Injury Prevention:

Injury prevention is the most important reason to have a strength and conditioning program in place, despite the majority of athletes not realising how or why it is important. An athlete who follows a well-designed program will prevent or eliminate muscle imbalances, as well as strengthen tendons and ligaments, which will lead to fewer injuries. A good program will also address flexibility/mobility issues, which will also reduce injuries. Following sound nutritional advice will further help prevent ailments that can have a major negative impact on an athlete’s performance. 

Programmes for Improved Performance:

A well-designed programme does not always include features from your favourite bodybuilding magazine, or from a friend who’s a natural athlete, or from some guy who has more drugs in his body than a pharmacy. A well-designed program addresses the individual, their muscle imbalances, and the sport they play or train for, as well as many other factors.

Stronger Athletes:

Most people do not realise that getting an athlete’s legs stronger through exercises such as squats and lunges, is the quickest way to make an athlete faster and stronger. Focusing on smaller muscle groups will allow bigger muscle groups to work harder. For instance, focusing on Glute stability alone will help strengthen and stabilise the hips, as well strengthening the knees, benefiting both cycling and running. This allows athletes to increase power output, whilst decreasing the risk of injuries.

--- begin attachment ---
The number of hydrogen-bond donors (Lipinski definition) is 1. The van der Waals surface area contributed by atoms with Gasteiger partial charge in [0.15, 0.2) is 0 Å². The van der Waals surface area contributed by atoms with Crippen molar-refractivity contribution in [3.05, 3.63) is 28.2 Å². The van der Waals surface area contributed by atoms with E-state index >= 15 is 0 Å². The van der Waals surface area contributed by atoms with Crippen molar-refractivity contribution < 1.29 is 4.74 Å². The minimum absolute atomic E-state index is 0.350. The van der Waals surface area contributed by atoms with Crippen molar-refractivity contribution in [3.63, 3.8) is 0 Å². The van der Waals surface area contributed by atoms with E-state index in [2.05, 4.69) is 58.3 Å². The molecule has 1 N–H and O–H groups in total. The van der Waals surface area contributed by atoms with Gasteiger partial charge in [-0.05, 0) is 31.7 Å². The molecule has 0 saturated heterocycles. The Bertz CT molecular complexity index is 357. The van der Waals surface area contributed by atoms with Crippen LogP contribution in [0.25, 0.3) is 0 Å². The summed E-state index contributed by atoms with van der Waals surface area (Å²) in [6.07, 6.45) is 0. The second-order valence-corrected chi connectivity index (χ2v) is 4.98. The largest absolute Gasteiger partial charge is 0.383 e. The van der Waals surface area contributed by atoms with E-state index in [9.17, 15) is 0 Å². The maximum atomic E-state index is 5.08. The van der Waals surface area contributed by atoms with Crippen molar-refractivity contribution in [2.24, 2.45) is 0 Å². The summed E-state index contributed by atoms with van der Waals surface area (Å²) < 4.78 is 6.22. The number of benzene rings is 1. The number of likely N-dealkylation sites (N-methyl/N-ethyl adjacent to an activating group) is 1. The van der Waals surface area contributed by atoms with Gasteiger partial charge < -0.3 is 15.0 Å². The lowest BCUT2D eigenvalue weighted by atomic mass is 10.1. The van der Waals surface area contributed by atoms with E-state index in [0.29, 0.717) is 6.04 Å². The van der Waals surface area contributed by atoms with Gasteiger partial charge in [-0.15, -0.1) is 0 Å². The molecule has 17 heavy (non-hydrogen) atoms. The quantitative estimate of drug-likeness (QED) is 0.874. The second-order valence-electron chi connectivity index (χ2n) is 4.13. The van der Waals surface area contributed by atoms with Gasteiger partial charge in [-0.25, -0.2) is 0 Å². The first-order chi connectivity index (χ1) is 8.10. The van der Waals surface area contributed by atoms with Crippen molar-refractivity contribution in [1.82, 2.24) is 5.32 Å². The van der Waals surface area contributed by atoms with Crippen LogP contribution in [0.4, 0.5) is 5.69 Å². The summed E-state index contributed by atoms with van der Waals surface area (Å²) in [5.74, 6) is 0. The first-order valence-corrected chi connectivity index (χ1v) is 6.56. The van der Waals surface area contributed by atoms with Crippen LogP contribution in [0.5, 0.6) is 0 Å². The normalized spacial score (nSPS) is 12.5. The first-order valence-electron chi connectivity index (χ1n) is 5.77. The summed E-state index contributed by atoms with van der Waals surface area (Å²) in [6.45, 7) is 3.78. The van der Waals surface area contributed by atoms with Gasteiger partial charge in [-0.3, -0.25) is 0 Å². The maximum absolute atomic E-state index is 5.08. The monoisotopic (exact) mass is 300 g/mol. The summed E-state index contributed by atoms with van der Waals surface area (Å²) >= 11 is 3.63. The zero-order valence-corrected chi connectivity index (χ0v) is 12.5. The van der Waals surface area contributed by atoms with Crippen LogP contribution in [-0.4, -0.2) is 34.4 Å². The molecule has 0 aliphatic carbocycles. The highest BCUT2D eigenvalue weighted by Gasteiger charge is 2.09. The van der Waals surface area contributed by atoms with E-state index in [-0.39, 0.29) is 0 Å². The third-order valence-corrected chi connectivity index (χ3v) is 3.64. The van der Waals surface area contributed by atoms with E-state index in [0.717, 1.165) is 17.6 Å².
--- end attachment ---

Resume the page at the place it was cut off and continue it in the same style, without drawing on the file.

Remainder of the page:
Faster Athletes:

Making an athlete faster is a simple but technical process. I have never seen an athlete who can run correctly without first being taught correct technique, including myself. Sprinting is very technical and requires hard work to make improvements. This programme should address conditioning and agility work, so that the athlete’s newly developed speed transfers to the field. This is done through:
• Ensuring that the hip and Glute stability is being worked on 2-3 times per week
• Incorporating activation exercises into warm ups
Supplemented by other methods, this helps to improve performance and prevent injury, allowing work on any muscle imbalances which will help strengthen technical training. 

Powerful Athletes:

A powerful athlete is one who can jump higher and accelerate faster than other athletes. A well-designed strength and conditioning programme will make an athlete more powerful, through utilising the most appropriate exercises and implementing plyometrics correctly.

Confident Athletes:

An athlete who works hard and follows a strength and conditioning program will display more confidence on the field, due to their consequentially improved performances. The hard work and discipline it takes to do things in life that are unpleasant or tough lead to the creation of better people and athletes. Incorporating a well designed strength and conditioning program into training schedules significantly helps mental preparation for events or races. An athlete’s confidence in their strength and conditional fitness, as well as cardiovascular fitness, gives them great confidence in knowing that they are in optimum shape, injury free and mentally strong.